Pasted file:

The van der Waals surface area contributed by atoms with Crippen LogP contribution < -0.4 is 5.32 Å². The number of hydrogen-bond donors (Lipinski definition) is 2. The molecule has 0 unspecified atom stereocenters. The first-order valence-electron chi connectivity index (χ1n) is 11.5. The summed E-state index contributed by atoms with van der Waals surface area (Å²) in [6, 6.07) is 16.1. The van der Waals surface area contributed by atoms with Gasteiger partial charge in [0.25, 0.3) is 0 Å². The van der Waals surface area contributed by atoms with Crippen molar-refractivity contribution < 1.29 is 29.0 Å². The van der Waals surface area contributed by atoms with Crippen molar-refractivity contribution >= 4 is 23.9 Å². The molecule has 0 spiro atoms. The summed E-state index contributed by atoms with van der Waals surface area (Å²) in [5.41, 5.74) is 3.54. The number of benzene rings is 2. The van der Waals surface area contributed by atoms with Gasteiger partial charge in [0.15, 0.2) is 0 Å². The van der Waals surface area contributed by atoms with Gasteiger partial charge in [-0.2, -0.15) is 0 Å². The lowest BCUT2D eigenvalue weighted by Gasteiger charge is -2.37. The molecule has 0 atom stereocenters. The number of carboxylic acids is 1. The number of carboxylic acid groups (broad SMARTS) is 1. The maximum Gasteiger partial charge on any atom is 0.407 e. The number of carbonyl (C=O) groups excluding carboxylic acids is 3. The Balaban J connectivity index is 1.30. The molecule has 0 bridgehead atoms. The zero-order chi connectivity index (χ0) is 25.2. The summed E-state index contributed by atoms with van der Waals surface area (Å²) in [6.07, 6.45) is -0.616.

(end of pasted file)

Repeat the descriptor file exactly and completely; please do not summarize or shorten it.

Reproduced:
The van der Waals surface area contributed by atoms with Crippen LogP contribution < -0.4 is 5.32 Å². The number of hydrogen-bond donors (Lipinski definition) is 2. The molecule has 0 unspecified atom stereocenters. The first-order valence-electron chi connectivity index (χ1n) is 11.5. The summed E-state index contributed by atoms with van der Waals surface area (Å²) in [6, 6.07) is 16.1. The van der Waals surface area contributed by atoms with Gasteiger partial charge in [0.25, 0.3) is 0 Å². The van der Waals surface area contributed by atoms with Crippen molar-refractivity contribution < 1.29 is 29.0 Å². The van der Waals surface area contributed by atoms with Crippen molar-refractivity contribution >= 4 is 23.9 Å². The molecule has 0 spiro atoms. The summed E-state index contributed by atoms with van der Waals surface area (Å²) in [5.41, 5.74) is 3.54. The number of benzene rings is 2. The van der Waals surface area contributed by atoms with Gasteiger partial charge in [0.15, 0.2) is 0 Å². The van der Waals surface area contributed by atoms with Gasteiger partial charge in [-0.2, -0.15) is 0 Å². The lowest BCUT2D eigenvalue weighted by Gasteiger charge is -2.37. The molecule has 0 atom stereocenters. The number of carboxylic acids is 1. The number of carboxylic acid groups (broad SMARTS) is 1. The maximum Gasteiger partial charge on any atom is 0.407 e. The number of carbonyl (C=O) groups excluding carboxylic acids is 3. The Balaban J connectivity index is 1.30. The molecule has 0 bridgehead atoms. The zero-order chi connectivity index (χ0) is 25.2. The summed E-state index contributed by atoms with van der Waals surface area (Å²) in [6.07, 6.45) is -0.616.